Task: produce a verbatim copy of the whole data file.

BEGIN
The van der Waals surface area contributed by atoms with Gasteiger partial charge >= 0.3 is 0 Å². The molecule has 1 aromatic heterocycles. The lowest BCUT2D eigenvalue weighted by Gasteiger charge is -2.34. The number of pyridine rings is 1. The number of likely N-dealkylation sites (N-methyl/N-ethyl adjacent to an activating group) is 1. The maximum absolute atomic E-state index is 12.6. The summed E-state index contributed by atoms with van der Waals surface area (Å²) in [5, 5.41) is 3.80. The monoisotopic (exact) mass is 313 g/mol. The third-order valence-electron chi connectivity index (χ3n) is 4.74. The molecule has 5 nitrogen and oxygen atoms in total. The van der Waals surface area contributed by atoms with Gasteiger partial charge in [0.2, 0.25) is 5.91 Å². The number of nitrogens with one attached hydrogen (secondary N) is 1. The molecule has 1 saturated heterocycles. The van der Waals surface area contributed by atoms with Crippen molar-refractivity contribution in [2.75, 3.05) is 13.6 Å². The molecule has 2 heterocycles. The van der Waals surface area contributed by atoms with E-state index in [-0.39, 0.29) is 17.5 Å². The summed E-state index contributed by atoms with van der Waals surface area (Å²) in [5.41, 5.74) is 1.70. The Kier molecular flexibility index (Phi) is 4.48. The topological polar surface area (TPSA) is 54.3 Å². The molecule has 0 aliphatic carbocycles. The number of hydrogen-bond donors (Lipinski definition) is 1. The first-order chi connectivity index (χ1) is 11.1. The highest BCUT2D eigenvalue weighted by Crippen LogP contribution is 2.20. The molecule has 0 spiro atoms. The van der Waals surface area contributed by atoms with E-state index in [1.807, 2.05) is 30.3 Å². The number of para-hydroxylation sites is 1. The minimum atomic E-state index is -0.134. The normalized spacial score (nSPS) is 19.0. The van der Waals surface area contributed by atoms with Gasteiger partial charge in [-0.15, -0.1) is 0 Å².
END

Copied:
The van der Waals surface area contributed by atoms with Gasteiger partial charge >= 0.3 is 0 Å². The molecule has 1 aromatic heterocycles. The lowest BCUT2D eigenvalue weighted by Gasteiger charge is -2.34. The number of pyridine rings is 1. The number of likely N-dealkylation sites (N-methyl/N-ethyl adjacent to an activating group) is 1. The maximum absolute atomic E-state index is 12.6. The summed E-state index contributed by atoms with van der Waals surface area (Å²) in [5, 5.41) is 3.80. The monoisotopic (exact) mass is 313 g/mol. The third-order valence-electron chi connectivity index (χ3n) is 4.74. The molecule has 5 nitrogen and oxygen atoms in total. The van der Waals surface area contributed by atoms with Gasteiger partial charge in [0.2, 0.25) is 5.91 Å². The number of nitrogens with one attached hydrogen (secondary N) is 1. The molecule has 1 saturated heterocycles. The van der Waals surface area contributed by atoms with Crippen molar-refractivity contribution in [2.75, 3.05) is 13.6 Å². The molecule has 2 heterocycles. The van der Waals surface area contributed by atoms with E-state index in [-0.39, 0.29) is 17.5 Å². The summed E-state index contributed by atoms with van der Waals surface area (Å²) in [5.41, 5.74) is 1.70. The Kier molecular flexibility index (Phi) is 4.48. The topological polar surface area (TPSA) is 54.3 Å². The molecule has 0 aliphatic carbocycles. The number of hydrogen-bond donors (Lipinski definition) is 1. The first-order chi connectivity index (χ1) is 11.1. The highest BCUT2D eigenvalue weighted by Crippen LogP contribution is 2.20. The molecule has 0 spiro atoms. The van der Waals surface area contributed by atoms with E-state index in [1.807, 2.05) is 30.3 Å². The number of para-hydroxylation sites is 1. The minimum atomic E-state index is -0.134. The normalized spacial score (nSPS) is 19.0. The van der Waals surface area contributed by atoms with Gasteiger partial charge in [-0.15, -0.1) is 0 Å².